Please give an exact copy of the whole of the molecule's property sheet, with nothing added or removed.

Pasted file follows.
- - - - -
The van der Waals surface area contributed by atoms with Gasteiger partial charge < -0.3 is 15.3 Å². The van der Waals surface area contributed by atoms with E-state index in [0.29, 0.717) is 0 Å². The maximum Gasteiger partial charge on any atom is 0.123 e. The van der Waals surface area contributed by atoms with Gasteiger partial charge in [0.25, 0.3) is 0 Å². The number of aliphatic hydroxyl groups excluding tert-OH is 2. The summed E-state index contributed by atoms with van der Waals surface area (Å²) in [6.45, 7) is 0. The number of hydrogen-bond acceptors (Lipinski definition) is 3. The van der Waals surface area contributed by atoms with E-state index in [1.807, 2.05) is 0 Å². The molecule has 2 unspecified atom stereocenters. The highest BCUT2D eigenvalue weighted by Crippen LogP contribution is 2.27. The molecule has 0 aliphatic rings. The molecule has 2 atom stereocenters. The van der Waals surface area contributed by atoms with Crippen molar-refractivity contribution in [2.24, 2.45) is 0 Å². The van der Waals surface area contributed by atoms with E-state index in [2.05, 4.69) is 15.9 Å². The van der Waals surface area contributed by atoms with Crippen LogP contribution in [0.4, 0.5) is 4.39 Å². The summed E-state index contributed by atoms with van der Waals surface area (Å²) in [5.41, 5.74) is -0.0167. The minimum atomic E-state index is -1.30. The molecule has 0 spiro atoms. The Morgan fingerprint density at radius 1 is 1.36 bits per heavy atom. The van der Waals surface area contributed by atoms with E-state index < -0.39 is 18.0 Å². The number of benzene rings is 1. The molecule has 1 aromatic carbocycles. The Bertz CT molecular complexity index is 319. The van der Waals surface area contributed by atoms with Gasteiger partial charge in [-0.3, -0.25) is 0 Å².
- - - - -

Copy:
The van der Waals surface area contributed by atoms with Gasteiger partial charge < -0.3 is 15.3 Å². The van der Waals surface area contributed by atoms with E-state index in [0.29, 0.717) is 0 Å². The maximum Gasteiger partial charge on any atom is 0.123 e. The van der Waals surface area contributed by atoms with Gasteiger partial charge in [0.25, 0.3) is 0 Å². The number of aliphatic hydroxyl groups excluding tert-OH is 2. The summed E-state index contributed by atoms with van der Waals surface area (Å²) in [6.45, 7) is 0. The number of hydrogen-bond acceptors (Lipinski definition) is 3. The van der Waals surface area contributed by atoms with E-state index in [1.807, 2.05) is 0 Å². The molecule has 2 unspecified atom stereocenters. The highest BCUT2D eigenvalue weighted by Crippen LogP contribution is 2.27. The molecule has 0 aliphatic rings. The molecule has 2 atom stereocenters. The van der Waals surface area contributed by atoms with Crippen molar-refractivity contribution in [2.24, 2.45) is 0 Å². The van der Waals surface area contributed by atoms with E-state index in [2.05, 4.69) is 15.9 Å². The van der Waals surface area contributed by atoms with Crippen LogP contribution in [0.4, 0.5) is 4.39 Å². The summed E-state index contributed by atoms with van der Waals surface area (Å²) in [5.41, 5.74) is -0.0167. The minimum atomic E-state index is -1.30. The molecule has 0 spiro atoms. The Morgan fingerprint density at radius 1 is 1.36 bits per heavy atom. The van der Waals surface area contributed by atoms with E-state index < -0.39 is 18.0 Å². The number of benzene rings is 1. The molecule has 1 aromatic carbocycles. The Bertz CT molecular complexity index is 319. The van der Waals surface area contributed by atoms with Gasteiger partial charge in [-0.3, -0.25) is 0 Å².